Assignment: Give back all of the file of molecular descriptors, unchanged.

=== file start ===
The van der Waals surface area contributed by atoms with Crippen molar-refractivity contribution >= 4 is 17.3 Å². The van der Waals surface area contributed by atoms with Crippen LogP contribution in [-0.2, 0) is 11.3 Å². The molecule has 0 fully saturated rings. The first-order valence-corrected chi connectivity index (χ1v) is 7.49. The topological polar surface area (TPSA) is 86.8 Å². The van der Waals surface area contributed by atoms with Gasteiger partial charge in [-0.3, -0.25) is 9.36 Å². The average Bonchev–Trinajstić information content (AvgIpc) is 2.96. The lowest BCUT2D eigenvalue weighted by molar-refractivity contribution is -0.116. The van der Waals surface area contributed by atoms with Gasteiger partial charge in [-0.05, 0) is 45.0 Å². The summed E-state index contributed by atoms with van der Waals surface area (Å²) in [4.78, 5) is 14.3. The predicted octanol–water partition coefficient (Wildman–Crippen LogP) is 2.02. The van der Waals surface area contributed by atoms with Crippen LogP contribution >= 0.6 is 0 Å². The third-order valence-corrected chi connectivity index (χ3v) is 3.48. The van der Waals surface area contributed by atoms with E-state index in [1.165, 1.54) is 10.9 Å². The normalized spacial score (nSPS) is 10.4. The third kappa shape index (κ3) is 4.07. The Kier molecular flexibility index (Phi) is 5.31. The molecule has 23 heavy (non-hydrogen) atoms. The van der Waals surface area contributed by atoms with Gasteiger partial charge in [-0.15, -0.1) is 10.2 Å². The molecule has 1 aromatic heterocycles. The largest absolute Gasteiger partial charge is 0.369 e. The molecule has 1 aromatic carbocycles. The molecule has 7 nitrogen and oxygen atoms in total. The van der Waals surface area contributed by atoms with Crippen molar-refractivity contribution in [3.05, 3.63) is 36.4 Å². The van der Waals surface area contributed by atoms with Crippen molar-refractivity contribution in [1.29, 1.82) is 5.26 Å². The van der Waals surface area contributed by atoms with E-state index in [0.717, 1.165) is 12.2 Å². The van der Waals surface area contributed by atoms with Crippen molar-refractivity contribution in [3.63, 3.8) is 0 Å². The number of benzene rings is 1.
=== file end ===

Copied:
The van der Waals surface area contributed by atoms with Crippen molar-refractivity contribution >= 4 is 17.3 Å². The van der Waals surface area contributed by atoms with Crippen LogP contribution in [-0.2, 0) is 11.3 Å². The molecule has 0 fully saturated rings. The first-order valence-corrected chi connectivity index (χ1v) is 7.49. The topological polar surface area (TPSA) is 86.8 Å². The van der Waals surface area contributed by atoms with Gasteiger partial charge in [-0.3, -0.25) is 9.36 Å². The average Bonchev–Trinajstić information content (AvgIpc) is 2.96. The lowest BCUT2D eigenvalue weighted by molar-refractivity contribution is -0.116. The van der Waals surface area contributed by atoms with Gasteiger partial charge in [-0.05, 0) is 45.0 Å². The summed E-state index contributed by atoms with van der Waals surface area (Å²) in [4.78, 5) is 14.3. The predicted octanol–water partition coefficient (Wildman–Crippen LogP) is 2.02. The van der Waals surface area contributed by atoms with Crippen LogP contribution >= 0.6 is 0 Å². The third-order valence-corrected chi connectivity index (χ3v) is 3.48. The van der Waals surface area contributed by atoms with E-state index in [1.165, 1.54) is 10.9 Å². The normalized spacial score (nSPS) is 10.4. The third kappa shape index (κ3) is 4.07. The Kier molecular flexibility index (Phi) is 5.31. The molecule has 23 heavy (non-hydrogen) atoms. The van der Waals surface area contributed by atoms with Gasteiger partial charge in [-0.15, -0.1) is 10.2 Å². The molecule has 1 aromatic heterocycles. The largest absolute Gasteiger partial charge is 0.369 e. The molecule has 1 aromatic carbocycles. The molecule has 7 nitrogen and oxygen atoms in total. The van der Waals surface area contributed by atoms with Crippen molar-refractivity contribution in [3.05, 3.63) is 36.4 Å². The van der Waals surface area contributed by atoms with Crippen molar-refractivity contribution in [1.29, 1.82) is 5.26 Å². The van der Waals surface area contributed by atoms with E-state index in [0.717, 1.165) is 12.2 Å². The van der Waals surface area contributed by atoms with Crippen molar-refractivity contribution in [3.63, 3.8) is 0 Å². The number of benzene rings is 1.